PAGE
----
Recently, it has become increasingly difficult for employment lawyers to assess an employer’s potential legal liability in connection with an employee termination. The law is pretty straightforward but predicting how a judge will apply the law to a specific termination is riddled with legal uncertainty.
A recent case involving a 54-year-old senior executive who earned about $275,000 a year who was terminated for just cause after 11 years service is a good case in point.
The judge in this case decided three main issues; namely: (i) did the company have just cause to terminate the senior executive’s employment; (ii) if not, how much notice of termination should he have received; and (iii) was the senior executive entitled to any punitive damages or aggravated damages because of the way the company treated him?
When deciding whether an employer has just cause to terminate an employee and avoid paying termination pay, a trial judge is required to apply the test set out by the Supreme Court of Canada (the SCC) in a well-known 2001 case, as interpreted by the Ontario Court of Appeal in another well-known 2004 case.
If an employer cannot prove just cause, then the employee is entitled to receive reasonable notice of termination (or pay in lieu of this notice) unless the employee signed an employment contract with an enforceable termination clause. The test a judge applies to determine the appropriate reasonable notice period is set out in a 1960 court case.
Since the SCC clarified the law in 2008, trial judges have had jurisdiction to award employees punitive and aggravated damages.
1. Just cause: It is generally very difficult for an employer to prove just cause – especially for a long service employee with no prior discipline like the senior executive. Alleging just cause and then leading very little, if any, evidence at trial really annoys judges. I believe unsubstantiated allegations of just cause results in longer reasonable notice periods, aggravated damages in some cases, and a higher cost award against the employer.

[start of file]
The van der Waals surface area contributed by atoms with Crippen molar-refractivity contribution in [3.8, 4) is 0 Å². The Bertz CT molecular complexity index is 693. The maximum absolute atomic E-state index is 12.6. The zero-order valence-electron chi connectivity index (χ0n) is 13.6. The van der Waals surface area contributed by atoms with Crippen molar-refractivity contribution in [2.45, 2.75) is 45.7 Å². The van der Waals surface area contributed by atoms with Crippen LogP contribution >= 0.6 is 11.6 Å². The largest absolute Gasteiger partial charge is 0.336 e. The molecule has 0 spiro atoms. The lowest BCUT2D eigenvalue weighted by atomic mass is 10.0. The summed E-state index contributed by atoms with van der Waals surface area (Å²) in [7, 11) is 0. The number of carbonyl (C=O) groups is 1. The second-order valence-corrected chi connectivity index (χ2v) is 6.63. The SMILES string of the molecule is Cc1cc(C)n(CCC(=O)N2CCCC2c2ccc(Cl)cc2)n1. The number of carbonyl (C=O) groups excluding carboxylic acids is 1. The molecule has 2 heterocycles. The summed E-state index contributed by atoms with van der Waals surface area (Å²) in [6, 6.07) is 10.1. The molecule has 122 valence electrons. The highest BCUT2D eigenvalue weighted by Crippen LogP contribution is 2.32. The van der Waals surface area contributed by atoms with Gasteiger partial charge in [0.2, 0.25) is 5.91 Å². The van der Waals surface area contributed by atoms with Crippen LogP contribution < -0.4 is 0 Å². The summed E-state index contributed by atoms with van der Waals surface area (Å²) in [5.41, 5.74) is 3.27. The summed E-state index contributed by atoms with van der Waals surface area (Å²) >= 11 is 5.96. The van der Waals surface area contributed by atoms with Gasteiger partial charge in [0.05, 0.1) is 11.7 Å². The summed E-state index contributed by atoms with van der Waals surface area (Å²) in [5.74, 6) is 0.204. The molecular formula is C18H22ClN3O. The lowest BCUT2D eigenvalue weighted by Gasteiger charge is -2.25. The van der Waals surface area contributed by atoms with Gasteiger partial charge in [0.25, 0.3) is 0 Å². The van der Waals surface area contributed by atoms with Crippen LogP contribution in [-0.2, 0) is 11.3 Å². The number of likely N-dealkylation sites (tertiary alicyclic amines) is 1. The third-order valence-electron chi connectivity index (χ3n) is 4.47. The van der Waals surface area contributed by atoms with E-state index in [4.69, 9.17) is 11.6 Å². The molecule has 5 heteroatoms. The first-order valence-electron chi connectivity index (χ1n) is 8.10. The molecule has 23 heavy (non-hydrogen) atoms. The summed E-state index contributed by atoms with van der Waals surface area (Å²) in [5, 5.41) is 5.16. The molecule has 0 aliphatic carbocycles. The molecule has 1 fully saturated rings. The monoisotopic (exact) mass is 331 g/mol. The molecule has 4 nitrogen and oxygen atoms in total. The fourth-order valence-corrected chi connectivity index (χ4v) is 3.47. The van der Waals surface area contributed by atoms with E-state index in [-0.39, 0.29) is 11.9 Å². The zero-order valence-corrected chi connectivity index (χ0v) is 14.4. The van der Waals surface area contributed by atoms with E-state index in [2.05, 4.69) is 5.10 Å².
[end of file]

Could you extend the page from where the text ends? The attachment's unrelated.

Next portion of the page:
2. Reasonable notice: Although the Ontario Court of Appeal has specifically directed trial judges not to apply the “one month notice per year of service” rule of thumb when determining the reasonable notice period, this rule of thumb has been a good place to start for employees like the senior executive until the last couple of years. In this case, after an 11-day trial, the judge concluded the company should have provided an 11-year employee with 19 months’ notice of termination or about 1.7 months per year of service.
3. Punitive damages and aggravated damages: When the SCC issued its 2008 decision on punitive damages and aggravated damages, most employment lawyers believed it closed the door on these types of damages except in extraordinary cases. Now, however, there is much uncertainty as to whether a particular set of facts will attract punitive and/or aggravated damages. In this case, the judge awarded the employee $100,000 in punitive damages for a number of reasons including the fact that the company intimidated the senior executive in the termination meeting, threatened to sue him for fraud and led no evidence at trial to substantiate the fraud allegations. The company was also ordered to pay $25,000 in moral damages because, among other things, the employer failed to be candid in the termination interview as far as the reasons for his termination were concerned, made unsubstantiated allegations of fraud, and knew the fraud allegations would be very stressful for the senior executive.
To my knowledge, this case has not been appealed.
Lessons to be learned:
1. Every employee should be required to sign an employment contract with a legally enforceable termination clause. In this case, the notice period could have been limited to eight weeks in a contract, decreasing legal uncertainty. The senior executive’s bonus accounted for about 41 per cent of his total annual compensation. The termination clause can also restrict (or eliminate) the amount of bonus an employee is entitled to receive during the notice period, decreasing uncertainty. This kind of clause could have saved the company hundreds of thousands of dollars.
2. An employer should not allege just cause unless it plans to lead credible evidence to substantiate the allegations. If just cause had not been alleged in this case, then the wrongful dismissal damages could probably have been decided by way of a summary judgment; not an 11-day trial. My guess is that if the parties cannot agree on legal costs, the company will be ordered to pay the senior executive at least $100,000 in legal costs – although the cost order could be much larger.
3. An employer should act in good faith when terminating a person’s employment. This should eliminate legal uncertainty and risk that a judge will order the employer to pay any punitive and/or aggravated damages, which totalled $125,000 in this case.